Many people think that if I just crush some grapes I get wine but it’s so much more than that. Fermentation is the process where yeasts turn the sugars in the grapes to ethanol and carbon dioxide. Both are natural by-products of the reaction that takes place. This C02 is incredibly concentrated (one of the most known) yet wineries allow it to escape freely to pollute our atmosphere. I’m sure you have all heard of the term low-intervention or natural wine, words that are buzzing around the industry but make up a tiny amount of production overall. Most wines you see on the shelf have probably had something manufactured added to it. Whether it be cultured yeasts, sugar, sulphur or many of the ingredients permitted for fining and clarification (think egg whites or clay) these all need to be produced and shipped to the winery.
What can be done in the winery?
Energy use and its cost to both our wallets and the environment is a concern for us all, with many looking to cleaner sources and ways to consume less. Options like wind turbines or solar panels are both lower in carbon and are also a renewable source of energy. Even the smallest of changes like LED bulbs can offer efficiency and longer life spans, with rounded tanks even saving 5 degrees. Better insulation and winery design will also decrease energy use, as well as installing underground cellars, and ground-fridges. An alternate system for newer wineries is using gravity flow – where either levels or hillside can replace the need for a pumping system. This leads to lower electricity and water usage, and in some schools of thought is potentially better for the wine as the process can be less aggressive and is not as unsettling to the grape juice.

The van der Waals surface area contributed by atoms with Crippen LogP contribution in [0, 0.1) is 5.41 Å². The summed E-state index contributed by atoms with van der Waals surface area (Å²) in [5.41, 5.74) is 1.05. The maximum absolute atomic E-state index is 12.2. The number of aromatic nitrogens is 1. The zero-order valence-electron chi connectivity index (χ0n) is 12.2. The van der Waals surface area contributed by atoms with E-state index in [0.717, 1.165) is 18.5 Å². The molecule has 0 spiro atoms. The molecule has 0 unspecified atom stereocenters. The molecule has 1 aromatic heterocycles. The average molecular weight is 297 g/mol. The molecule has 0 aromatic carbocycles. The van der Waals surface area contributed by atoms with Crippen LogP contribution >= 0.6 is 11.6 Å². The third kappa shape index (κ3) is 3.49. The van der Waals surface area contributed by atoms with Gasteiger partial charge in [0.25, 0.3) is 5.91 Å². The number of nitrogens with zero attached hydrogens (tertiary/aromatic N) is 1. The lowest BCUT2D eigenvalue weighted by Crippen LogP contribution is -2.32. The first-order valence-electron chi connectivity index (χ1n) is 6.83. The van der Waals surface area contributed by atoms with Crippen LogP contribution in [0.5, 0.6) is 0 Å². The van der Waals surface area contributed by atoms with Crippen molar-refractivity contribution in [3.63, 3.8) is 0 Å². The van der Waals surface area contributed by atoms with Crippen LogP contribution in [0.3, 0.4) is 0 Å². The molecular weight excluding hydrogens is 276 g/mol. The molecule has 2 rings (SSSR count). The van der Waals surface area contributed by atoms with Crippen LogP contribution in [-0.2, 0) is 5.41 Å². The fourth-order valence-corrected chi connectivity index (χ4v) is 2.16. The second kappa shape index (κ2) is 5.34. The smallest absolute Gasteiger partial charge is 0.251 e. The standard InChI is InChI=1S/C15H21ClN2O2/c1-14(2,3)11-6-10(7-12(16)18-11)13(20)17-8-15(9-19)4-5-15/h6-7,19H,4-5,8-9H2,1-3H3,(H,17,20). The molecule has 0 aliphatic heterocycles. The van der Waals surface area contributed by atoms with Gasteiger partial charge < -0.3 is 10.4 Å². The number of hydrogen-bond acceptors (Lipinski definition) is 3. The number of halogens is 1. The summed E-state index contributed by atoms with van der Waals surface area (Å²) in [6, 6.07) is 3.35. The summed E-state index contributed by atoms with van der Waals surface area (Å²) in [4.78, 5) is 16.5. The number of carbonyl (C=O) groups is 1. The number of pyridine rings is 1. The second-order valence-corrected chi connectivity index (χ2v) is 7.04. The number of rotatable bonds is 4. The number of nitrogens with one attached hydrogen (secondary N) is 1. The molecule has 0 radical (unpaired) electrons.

Around 20% of a grapes weight is waste, now that’s a lot of leftover sludge to get rid of! This pomace however, is rich in varies nutrients like sugar and amino acids which can be used for animal feed, distilled to make grappa, or even used as fertiliser for the vines. Water waste is also a huge issue for wineries. Using recycled water and even steam to clean equipment will lower usage. The best option for waste water include on-site treatment instead of tanking it off to an outside facility. The solids can be filtered to be put on the compost heap, and water can be recycled for irrigation, services (heat/cool) and cleaning.
With regards to the carbon dioxide lost via fermentation, modern (though expensive) systems are available which capture, clean and compress the gas so it can be reused, or sold. It can even be used to enhance algae production, which in turn produces biofuel that could be used for tractors in the vineyard.
Packaging & distribution
It’s Friday night and your relaxing with your natural wine feeling pretty stoked that you’re doing your part for sustainable living. Did you ever think what happens outside the winery walls though? Packaging and distribution account for a whopping 68% of a bottle of a wine’s carbon footprint, making both the vineyards 15% and wineries 17% slight in comparison.